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How to manage patches for Adobe

If you're dealing with a continuous flow of patches, particularly from Adobe, application security expert Michael Cobb feels your pain.

In recent months, there have been quite a few patches for Adobe products. What guidelines should I use to determine the speed and urgency with which we patch our end-users' machines? Please factor in that it's typically more labor-intensive for us to patch these systems as compared with a WSUS patch from Microsoft.
I sympathize with you when it comes to trying to manage a continuous flow of patches, and it does seem that there have been a lot of Adobe patches of late. It can be a time-consuming and resource-hungry task, making it cost-prohibitive to test all of the fixes.

But remember, patches are not mandatory. The threat posed by a particular vulnerability may be within your risk tolerance while some patches won't be relevant to your environment, so there is no need to test and install them.

To effectively and efficiently mange your patch process, I would first sign up for the free Adobe security notification service so that you receive email notification of any security advisories affecting Adobe products. I would also pay regular visits to Secunia, a website that serves as a vulnerability clearinghouse, and its Adobe Systems Vendor Overview page. From there you can choose any Adobe product and view a full report of all Secunia advisories affecting it. The report makes it easy to learn about all vulnerabilities, both patched and unpatched, affecting the product.

Determining vulnerability criticality is essential for calculating a patch's significance, as is the existence of a known exploit that uses the flaw being patched as an attack vector. What I particularly like about Secunia's vulnerability reports is that they clearly show the severity of the vulnerability, something Adobe's Web Security Bulletins don't. (Depending on the size of your organization, you may want to consider trying the Secunia Enterprise Vulnerability Manager or Secunia Vulnerability Intelligence Feed services, which filter advisories for your specific needs and provide a targeted set of alerts.)

If you have a system inventory that prioritizes all of your machines, you'll have the information you need to assess whether the issue a patch addresses is a threat to your current environment. Once you have decided a patch needs to be deployed, you should prioritize it as either a normal or emergency change. You can then leave less urgent patches to be tested and deployed when time is available.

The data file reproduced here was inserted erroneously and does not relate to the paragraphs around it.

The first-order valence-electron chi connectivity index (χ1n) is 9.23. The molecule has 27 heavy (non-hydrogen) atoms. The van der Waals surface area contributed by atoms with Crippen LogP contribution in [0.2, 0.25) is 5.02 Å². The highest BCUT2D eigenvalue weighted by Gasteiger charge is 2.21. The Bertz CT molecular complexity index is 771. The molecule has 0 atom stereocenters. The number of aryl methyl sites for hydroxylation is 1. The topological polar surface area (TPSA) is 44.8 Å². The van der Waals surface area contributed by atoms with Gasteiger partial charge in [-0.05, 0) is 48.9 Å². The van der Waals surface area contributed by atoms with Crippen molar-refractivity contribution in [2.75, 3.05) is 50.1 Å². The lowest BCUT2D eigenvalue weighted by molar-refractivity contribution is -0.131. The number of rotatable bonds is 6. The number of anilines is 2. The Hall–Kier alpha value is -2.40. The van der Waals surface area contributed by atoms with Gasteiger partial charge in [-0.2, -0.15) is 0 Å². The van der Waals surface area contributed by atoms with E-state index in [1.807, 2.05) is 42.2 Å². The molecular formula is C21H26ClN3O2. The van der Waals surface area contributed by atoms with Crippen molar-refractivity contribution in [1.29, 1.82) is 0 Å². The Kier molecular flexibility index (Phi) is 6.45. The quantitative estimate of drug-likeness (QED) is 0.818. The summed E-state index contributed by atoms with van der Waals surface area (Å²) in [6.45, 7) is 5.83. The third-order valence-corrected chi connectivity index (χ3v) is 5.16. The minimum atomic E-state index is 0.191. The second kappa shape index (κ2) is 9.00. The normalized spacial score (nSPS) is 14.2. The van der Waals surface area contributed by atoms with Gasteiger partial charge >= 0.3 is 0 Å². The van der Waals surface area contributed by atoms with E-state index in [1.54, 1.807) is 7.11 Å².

Testing is required because patches disrupt existing software. They also often change services or functions on which your system relies. Every problem you find during testing is one less problem that you will hear about from each of your users. I would certainly frequent the relevant Internet discussion news groups to find out others' experiences with a particular patch. Unfortunately, when it comes to the actual testing process, there aren't any shortcuts. You cannot batch-test patches because if testing produces an unsatisfactory result, you must identify the root cause of the problem before going any further. This will be tricky if several patches are being installed at once.

By completing a patch test, you can ensure a predictable rollout when it is deployed. The initial rollout should be to less critical systems. If they perform as expected, continue with the rollout until all systems are updated. This approach adds a further safeguard to the whole process. Finally, ensure you document your decisions to install or reject specific patches so you can provide assurance to your auditors that vulnerabilities have been identified and appropriate patches have been installed.

This was last published in July 2009

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